Unknown to me, when I made my travel arrangements. if this wasn’t sufficient entertainment, there is a second half that consists of Spanish flavoured arias and showpieces. Sadly, I was unable to watch this, but if it is half as good as “L’heure espagnole” it will be well worth seeing.

 

 

 

Roger Barrington Continue reading Review: Ravel’s “L’heure espagnole” by Mid-Wales Opera at RWCMD by Roger Barrington

Review of The Brodsky Quartet at Theatr Brycheiniog by Roger Barrington

 

 

 

4.5 out of 5 stars (4.5 / 5)

 

When I noticed that The Brodsky Quartet were coming to Theatr Brycheiniog, I have to say that I gasped with disbelief. What a coup! Did they live up to expectation – they certainly did!

The Brodskys are a British String Quartet who were formed way back in 1972. Only half of the original foursome remain. JacquelineThomas (cello) and second left Ian Belton, (violin). More recent members are Paul Cassidy (viola) next to Jacqueline and Daniel Rowland, (violin) on the extreme left. Paul having joined in 1982 and Daniel in 2007. References to position refer to the photograph above.

Traditionally, the quartet played standing up, and the three guys did so on this occasion.

The quartet not only play classical composers such as Haydn, Beethoven, Schubert and particularly Shostakovich – all the usual classical string quartet suspects, but also dabble in the avant-garde and the eccentric, and this as represented in the programme they put together in Brecon.

They began with Mexican composer Javier Alvarez’s ” Metro Chabacano” (1991). This is a minimalist piece, a genre of music I particularly enjoy; it reminded me more of John Adams than Philip Glass or Steve Reich. The quick pulse that resonates through its seven minute length conjures up imagery of the Mexico City subway network.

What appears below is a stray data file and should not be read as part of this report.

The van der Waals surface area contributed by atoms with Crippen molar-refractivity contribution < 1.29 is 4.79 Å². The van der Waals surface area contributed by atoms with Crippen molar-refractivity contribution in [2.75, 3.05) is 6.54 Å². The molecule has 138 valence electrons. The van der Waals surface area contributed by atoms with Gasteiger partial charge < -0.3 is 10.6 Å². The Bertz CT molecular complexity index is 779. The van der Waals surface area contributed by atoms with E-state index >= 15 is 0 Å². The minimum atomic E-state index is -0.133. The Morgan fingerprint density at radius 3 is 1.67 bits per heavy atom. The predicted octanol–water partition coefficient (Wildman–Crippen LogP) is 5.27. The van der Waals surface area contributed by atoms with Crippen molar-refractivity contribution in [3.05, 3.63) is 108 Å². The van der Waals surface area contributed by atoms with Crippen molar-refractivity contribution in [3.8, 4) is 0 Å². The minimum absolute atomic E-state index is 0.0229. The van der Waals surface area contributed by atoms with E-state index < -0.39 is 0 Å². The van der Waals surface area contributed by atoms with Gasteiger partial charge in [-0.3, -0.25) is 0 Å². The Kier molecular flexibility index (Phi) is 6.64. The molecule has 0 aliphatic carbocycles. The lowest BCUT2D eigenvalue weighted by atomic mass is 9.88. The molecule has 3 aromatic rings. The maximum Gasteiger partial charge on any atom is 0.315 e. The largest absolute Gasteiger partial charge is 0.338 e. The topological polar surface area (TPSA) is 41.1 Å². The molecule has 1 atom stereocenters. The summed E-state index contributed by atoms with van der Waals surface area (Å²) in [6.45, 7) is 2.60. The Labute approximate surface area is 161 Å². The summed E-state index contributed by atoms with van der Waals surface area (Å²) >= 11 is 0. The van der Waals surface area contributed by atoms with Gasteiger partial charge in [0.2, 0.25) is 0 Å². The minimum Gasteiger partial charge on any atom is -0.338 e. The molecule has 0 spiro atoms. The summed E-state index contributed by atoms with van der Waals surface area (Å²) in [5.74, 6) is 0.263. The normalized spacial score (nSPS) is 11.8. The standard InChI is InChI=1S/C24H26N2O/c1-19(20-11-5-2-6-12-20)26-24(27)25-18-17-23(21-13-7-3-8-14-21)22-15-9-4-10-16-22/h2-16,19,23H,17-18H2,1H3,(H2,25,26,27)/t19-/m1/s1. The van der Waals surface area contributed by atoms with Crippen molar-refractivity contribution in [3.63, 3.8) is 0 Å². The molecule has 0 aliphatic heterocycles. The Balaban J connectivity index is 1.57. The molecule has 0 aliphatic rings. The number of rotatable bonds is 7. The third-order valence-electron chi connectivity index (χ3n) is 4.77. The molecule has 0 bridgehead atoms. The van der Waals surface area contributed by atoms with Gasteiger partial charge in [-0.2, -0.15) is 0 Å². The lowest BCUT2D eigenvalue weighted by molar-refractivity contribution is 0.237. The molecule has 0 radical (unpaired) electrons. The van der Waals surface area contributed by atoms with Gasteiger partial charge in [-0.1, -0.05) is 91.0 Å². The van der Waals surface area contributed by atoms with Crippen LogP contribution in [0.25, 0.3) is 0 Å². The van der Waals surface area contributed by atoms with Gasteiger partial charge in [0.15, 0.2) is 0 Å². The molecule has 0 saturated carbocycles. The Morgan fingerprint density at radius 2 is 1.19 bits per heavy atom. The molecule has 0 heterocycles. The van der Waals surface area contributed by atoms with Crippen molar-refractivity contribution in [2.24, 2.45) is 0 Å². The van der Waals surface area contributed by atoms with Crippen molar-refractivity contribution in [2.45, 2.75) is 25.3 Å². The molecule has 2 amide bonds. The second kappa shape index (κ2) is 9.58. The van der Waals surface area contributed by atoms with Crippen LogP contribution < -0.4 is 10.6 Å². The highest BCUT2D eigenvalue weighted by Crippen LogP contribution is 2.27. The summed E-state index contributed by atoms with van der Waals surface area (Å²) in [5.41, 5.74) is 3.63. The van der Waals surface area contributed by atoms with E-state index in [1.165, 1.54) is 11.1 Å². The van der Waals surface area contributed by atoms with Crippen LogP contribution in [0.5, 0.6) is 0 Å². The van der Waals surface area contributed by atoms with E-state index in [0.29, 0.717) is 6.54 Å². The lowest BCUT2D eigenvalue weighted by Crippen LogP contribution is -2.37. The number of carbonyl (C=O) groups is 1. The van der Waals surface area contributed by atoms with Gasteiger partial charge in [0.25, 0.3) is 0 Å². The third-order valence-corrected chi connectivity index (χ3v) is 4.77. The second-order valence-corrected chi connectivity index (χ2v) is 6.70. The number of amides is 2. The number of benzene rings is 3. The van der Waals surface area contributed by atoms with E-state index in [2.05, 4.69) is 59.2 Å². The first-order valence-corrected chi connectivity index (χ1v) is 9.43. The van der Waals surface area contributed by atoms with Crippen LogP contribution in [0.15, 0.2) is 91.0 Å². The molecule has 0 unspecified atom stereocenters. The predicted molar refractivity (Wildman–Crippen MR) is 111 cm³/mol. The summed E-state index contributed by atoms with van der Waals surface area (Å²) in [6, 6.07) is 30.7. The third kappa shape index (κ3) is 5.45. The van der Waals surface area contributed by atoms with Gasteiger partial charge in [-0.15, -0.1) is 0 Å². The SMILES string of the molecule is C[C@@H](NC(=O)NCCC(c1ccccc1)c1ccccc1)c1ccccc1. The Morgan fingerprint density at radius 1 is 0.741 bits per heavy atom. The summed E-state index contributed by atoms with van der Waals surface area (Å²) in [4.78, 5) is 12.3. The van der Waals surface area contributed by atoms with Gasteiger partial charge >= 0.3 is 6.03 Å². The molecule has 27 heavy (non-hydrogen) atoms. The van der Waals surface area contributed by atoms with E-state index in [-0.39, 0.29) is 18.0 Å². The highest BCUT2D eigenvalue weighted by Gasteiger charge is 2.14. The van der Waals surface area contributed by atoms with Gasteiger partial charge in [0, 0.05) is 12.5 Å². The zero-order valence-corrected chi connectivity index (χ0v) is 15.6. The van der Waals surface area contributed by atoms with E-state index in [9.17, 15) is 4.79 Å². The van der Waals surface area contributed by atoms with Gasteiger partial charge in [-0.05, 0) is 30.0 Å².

The second piece, “Reflejos de la noche” by another Mexican composer, Mario Lavista is even more unusual. Lavista is renowned for his experimentation and in this piece he really goes to town. Without using the fingerboard of their instruments the Brodskys relying on harmonising , recreate the noises of wild animals at night. I have seen it referred to as a Soundscape rather than a melody and is quite an extraordinary experience watching it being performed. A neighbour of mine in the audience commented that it is great to see it  performed live, but I wouldn’t buy the cd! I tend to agree with that. If you do want the CD it can be found on The Brodsky Quartet’s “Rhythm and Texture”, just one of the 60+ output of this enduring group’s work.